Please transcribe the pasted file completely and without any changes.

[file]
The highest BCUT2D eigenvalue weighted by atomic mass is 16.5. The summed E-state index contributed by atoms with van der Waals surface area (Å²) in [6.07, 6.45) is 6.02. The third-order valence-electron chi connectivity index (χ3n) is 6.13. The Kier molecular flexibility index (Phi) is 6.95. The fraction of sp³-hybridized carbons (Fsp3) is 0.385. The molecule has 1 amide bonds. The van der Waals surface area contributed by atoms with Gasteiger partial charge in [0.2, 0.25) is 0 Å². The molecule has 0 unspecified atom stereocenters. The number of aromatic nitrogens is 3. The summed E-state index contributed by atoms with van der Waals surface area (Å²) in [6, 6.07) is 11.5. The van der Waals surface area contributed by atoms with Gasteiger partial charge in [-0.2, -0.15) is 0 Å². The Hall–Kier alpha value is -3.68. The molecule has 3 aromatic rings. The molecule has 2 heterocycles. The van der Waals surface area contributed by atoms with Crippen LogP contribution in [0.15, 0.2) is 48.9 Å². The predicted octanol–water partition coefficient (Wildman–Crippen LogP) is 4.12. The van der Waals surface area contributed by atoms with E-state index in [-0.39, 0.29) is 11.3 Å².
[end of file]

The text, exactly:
The highest BCUT2D eigenvalue weighted by atomic mass is 16.5. The summed E-state index contributed by atoms with van der Waals surface area (Å²) in [6.07, 6.45) is 6.02. The third-order valence-electron chi connectivity index (χ3n) is 6.13. The Kier molecular flexibility index (Phi) is 6.95. The fraction of sp³-hybridized carbons (Fsp3) is 0.385. The molecule has 1 amide bonds. The van der Waals surface area contributed by atoms with Gasteiger partial charge in [0.2, 0.25) is 0 Å². The molecule has 0 unspecified atom stereocenters. The number of aromatic nitrogens is 3. The summed E-state index contributed by atoms with van der Waals surface area (Å²) in [6, 6.07) is 11.5. The van der Waals surface area contributed by atoms with Gasteiger partial charge in [-0.2, -0.15) is 0 Å². The Hall–Kier alpha value is -3.68. The molecule has 3 aromatic rings. The molecule has 2 heterocycles. The van der Waals surface area contributed by atoms with Crippen LogP contribution in [0.15, 0.2) is 48.9 Å². The predicted octanol–water partition coefficient (Wildman–Crippen LogP) is 4.12. The van der Waals surface area contributed by atoms with E-state index in [-0.39, 0.29) is 11.3 Å².